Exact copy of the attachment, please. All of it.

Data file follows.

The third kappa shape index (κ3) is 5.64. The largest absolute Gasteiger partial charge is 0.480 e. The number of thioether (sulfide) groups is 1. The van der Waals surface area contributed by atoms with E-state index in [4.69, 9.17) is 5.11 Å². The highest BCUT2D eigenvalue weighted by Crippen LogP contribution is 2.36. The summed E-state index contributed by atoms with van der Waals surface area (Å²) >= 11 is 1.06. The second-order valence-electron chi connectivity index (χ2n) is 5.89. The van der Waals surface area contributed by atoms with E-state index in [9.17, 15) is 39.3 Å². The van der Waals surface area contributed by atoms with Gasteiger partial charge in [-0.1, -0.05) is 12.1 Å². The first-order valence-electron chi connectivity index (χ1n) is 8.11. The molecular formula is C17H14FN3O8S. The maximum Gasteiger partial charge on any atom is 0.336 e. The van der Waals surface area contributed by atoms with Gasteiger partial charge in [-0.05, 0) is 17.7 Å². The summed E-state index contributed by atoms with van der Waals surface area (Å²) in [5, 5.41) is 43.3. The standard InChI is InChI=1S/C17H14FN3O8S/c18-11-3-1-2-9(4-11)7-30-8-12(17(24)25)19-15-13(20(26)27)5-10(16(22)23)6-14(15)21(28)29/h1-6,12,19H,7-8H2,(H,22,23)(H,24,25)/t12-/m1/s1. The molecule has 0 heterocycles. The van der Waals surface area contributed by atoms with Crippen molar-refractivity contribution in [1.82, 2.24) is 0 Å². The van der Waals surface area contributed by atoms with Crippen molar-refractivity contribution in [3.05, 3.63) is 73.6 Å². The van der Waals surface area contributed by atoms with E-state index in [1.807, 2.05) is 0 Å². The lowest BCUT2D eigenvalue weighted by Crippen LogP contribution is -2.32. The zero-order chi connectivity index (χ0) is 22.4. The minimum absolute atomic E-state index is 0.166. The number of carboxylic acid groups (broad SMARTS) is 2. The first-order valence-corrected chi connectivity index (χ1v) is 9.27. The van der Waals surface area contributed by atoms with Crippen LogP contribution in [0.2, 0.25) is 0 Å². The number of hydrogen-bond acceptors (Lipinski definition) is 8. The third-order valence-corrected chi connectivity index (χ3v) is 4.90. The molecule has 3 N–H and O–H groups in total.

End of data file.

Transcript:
The third kappa shape index (κ3) is 5.64. The largest absolute Gasteiger partial charge is 0.480 e. The number of thioether (sulfide) groups is 1. The van der Waals surface area contributed by atoms with E-state index in [4.69, 9.17) is 5.11 Å². The highest BCUT2D eigenvalue weighted by Crippen LogP contribution is 2.36. The summed E-state index contributed by atoms with van der Waals surface area (Å²) >= 11 is 1.06. The second-order valence-electron chi connectivity index (χ2n) is 5.89. The van der Waals surface area contributed by atoms with E-state index in [9.17, 15) is 39.3 Å². The van der Waals surface area contributed by atoms with Gasteiger partial charge in [-0.1, -0.05) is 12.1 Å². The first-order valence-electron chi connectivity index (χ1n) is 8.11. The molecular formula is C17H14FN3O8S. The maximum Gasteiger partial charge on any atom is 0.336 e. The van der Waals surface area contributed by atoms with Gasteiger partial charge in [-0.05, 0) is 17.7 Å². The summed E-state index contributed by atoms with van der Waals surface area (Å²) in [5, 5.41) is 43.3. The standard InChI is InChI=1S/C17H14FN3O8S/c18-11-3-1-2-9(4-11)7-30-8-12(17(24)25)19-15-13(20(26)27)5-10(16(22)23)6-14(15)21(28)29/h1-6,12,19H,7-8H2,(H,22,23)(H,24,25)/t12-/m1/s1. The molecule has 0 heterocycles. The van der Waals surface area contributed by atoms with Crippen molar-refractivity contribution in [1.82, 2.24) is 0 Å². The van der Waals surface area contributed by atoms with Crippen molar-refractivity contribution in [3.05, 3.63) is 73.6 Å². The van der Waals surface area contributed by atoms with E-state index in [1.807, 2.05) is 0 Å². The lowest BCUT2D eigenvalue weighted by Crippen LogP contribution is -2.32. The zero-order chi connectivity index (χ0) is 22.4. The minimum absolute atomic E-state index is 0.166. The number of carboxylic acid groups (broad SMARTS) is 2. The first-order valence-corrected chi connectivity index (χ1v) is 9.27. The van der Waals surface area contributed by atoms with Crippen LogP contribution in [0.2, 0.25) is 0 Å². The number of hydrogen-bond acceptors (Lipinski definition) is 8. The third-order valence-corrected chi connectivity index (χ3v) is 4.90. The molecule has 3 N–H and O–H groups in total.